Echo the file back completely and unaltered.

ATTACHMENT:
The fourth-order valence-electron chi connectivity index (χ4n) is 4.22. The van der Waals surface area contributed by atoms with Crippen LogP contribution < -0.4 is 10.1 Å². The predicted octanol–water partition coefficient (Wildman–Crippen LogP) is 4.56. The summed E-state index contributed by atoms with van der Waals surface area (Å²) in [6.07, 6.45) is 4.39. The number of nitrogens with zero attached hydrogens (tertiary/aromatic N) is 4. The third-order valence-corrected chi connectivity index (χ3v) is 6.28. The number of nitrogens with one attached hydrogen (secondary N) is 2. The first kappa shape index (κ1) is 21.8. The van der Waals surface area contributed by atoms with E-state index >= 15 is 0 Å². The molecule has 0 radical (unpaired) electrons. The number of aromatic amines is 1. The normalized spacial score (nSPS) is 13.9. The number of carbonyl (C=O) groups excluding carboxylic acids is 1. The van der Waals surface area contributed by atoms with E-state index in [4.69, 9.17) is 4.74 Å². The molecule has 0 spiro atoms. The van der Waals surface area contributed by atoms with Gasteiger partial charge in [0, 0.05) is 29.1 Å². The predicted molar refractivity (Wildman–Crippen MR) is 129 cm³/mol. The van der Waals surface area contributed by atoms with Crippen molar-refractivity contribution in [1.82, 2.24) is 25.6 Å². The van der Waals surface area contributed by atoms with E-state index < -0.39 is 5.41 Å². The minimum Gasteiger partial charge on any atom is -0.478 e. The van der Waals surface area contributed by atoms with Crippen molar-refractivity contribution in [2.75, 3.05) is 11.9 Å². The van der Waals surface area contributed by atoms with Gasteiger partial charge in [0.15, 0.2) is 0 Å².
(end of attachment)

The fourth-order valence-electron chi connectivity index (χ4n) is 4.22. The van der Waals surface area contributed by atoms with Crippen LogP contribution < -0.4 is 10.1 Å². The predicted octanol–water partition coefficient (Wildman–Crippen LogP) is 4.56. The summed E-state index contributed by atoms with van der Waals surface area (Å²) in [6.07, 6.45) is 4.39. The number of nitrogens with zero attached hydrogens (tertiary/aromatic N) is 4. The third-order valence-corrected chi connectivity index (χ3v) is 6.28. The number of nitrogens with one attached hydrogen (secondary N) is 2. The first kappa shape index (κ1) is 21.8. The van der Waals surface area contributed by atoms with E-state index >= 15 is 0 Å². The molecule has 0 radical (unpaired) electrons. The number of aromatic amines is 1. The normalized spacial score (nSPS) is 13.9. The number of carbonyl (C=O) groups excluding carboxylic acids is 1. The van der Waals surface area contributed by atoms with E-state index in [4.69, 9.17) is 4.74 Å². The molecule has 0 spiro atoms. The van der Waals surface area contributed by atoms with Gasteiger partial charge in [0, 0.05) is 29.1 Å². The predicted molar refractivity (Wildman–Crippen MR) is 129 cm³/mol. The van der Waals surface area contributed by atoms with Crippen molar-refractivity contribution in [1.82, 2.24) is 25.6 Å². The van der Waals surface area contributed by atoms with E-state index < -0.39 is 5.41 Å². The minimum Gasteiger partial charge on any atom is -0.478 e. The van der Waals surface area contributed by atoms with Crippen molar-refractivity contribution in [2.75, 3.05) is 11.9 Å². The van der Waals surface area contributed by atoms with Gasteiger partial charge in [0.15, 0.2) is 0 Å².